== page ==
I love trees, they shape my thoughts and feelings and connect me to the wonder of a living universe. So when we came across this bizarre scene in Glengarry , West Highlands, Scotland, we took a double take. It had a very eerie atmosphere, creating a possible backdrop for a Dr Who episode. Should I let them know?
Prompt: Daily Post Weekly Photo Challenge, unusual
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This could be seen as cliche, but that won’t stop me! Sharing a view of Scotland in all its glory. You get to see this sort of view everywhere you turn when you explore the lochs and the highlands of Scotland.
You can find lots of Scotland on my blog – but that’s not all there is – I hope you browse a few selections and enjoy my meanderings. Always pleased to meet you!
I was entranced to discover there is a word for the feeling of well being I share with millions of you – Shinrin-yoku, a Japanese term that means “forest bathing”. The idea being that spending time in the forest and natural areas is good preventative medicine, lowering stress. Allelochemic substances ‘phytonicides’help slow the growth of fungi and bacteria. When humans are exposed to them, these chemicals are scientifically proven to lower blood pressure, relieve stress and boost the growth of white blood cells. garlic, onion, pine, tea tree and oak are all examples of plants emitting phytonicides.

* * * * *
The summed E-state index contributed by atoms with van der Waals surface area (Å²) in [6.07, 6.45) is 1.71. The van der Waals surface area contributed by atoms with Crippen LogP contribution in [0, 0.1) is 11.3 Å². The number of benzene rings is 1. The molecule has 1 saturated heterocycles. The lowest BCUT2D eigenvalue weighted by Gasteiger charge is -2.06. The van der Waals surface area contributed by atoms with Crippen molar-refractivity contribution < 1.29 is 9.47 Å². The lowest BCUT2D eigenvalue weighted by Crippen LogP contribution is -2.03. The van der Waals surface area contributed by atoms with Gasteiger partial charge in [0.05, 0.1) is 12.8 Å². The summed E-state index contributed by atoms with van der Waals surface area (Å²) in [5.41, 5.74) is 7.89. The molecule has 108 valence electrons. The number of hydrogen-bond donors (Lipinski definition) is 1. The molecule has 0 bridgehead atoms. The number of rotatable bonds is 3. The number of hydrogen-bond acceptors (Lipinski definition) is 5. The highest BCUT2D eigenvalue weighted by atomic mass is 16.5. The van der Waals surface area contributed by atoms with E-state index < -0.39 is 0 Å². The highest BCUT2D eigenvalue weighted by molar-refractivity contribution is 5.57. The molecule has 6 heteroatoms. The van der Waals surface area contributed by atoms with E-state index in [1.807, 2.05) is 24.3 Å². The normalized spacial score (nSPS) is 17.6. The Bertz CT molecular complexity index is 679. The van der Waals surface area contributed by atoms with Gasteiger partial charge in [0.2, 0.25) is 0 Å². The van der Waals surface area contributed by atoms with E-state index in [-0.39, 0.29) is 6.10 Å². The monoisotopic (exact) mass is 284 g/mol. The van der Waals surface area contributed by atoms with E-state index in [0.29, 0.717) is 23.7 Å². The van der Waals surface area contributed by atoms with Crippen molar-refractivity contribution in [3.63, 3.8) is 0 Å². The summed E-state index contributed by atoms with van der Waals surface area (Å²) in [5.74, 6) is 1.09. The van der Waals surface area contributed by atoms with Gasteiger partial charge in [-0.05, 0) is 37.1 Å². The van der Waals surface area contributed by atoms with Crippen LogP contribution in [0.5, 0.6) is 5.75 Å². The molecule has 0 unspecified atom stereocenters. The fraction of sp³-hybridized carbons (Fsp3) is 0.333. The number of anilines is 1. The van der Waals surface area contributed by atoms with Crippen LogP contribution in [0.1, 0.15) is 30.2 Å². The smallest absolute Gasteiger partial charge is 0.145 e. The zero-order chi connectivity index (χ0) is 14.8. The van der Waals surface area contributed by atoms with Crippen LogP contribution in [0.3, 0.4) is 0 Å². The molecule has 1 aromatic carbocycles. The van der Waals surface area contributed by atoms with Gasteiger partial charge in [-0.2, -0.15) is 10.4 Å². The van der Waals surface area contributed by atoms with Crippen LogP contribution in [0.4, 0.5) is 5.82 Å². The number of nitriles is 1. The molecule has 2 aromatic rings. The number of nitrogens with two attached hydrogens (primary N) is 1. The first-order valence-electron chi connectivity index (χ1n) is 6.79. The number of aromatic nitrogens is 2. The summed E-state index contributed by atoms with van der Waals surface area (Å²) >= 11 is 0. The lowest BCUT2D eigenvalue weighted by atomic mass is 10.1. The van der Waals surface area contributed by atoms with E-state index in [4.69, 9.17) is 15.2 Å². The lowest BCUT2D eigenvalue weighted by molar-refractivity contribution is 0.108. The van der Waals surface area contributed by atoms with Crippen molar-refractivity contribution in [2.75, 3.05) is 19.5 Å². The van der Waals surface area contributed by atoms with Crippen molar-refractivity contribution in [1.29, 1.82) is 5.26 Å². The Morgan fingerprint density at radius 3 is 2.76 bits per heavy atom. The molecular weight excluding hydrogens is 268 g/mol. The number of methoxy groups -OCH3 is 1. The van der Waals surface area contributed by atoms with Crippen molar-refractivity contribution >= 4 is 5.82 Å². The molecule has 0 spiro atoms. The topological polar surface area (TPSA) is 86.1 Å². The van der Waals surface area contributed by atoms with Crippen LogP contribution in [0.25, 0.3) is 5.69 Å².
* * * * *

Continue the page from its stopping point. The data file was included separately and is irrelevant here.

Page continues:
When we walk in Scotland, we spend most of our time simply being in the landscape, enjoying the feeling of well-being that we both find there. I take lots of photographs there and these inform much of what I do when I am creating both illustration and the handmade books. I go back to those photographs time and again, both to recreate the feeling of creativity, and to inspire new designs. Just browsing through my back catalogue provokes a feeling of joy, remembered tranquillity and when I am in a slump of not knowing how to move forward, I take a step back and invariably come across something to make the spark reignite.
Today I rediscovered these woods, and immediately I am reminded of the wonderful treatise by Herman Hesse on the sanctuary of trees. I breathed a sigh of recognition when I first read his words – they are beautiful – I can only urge you to find a copy.
Admit something: Everyone you see, you say to them, “Love me.”
Of course you do not do this out loud, otherwise someone would call the cops.
Still though, think about this, this great pull in us to connect. Why not become the one who lives with a full moon in each eye that is always saying, with that sweet moon language, What every other eye in this world is dying to hear?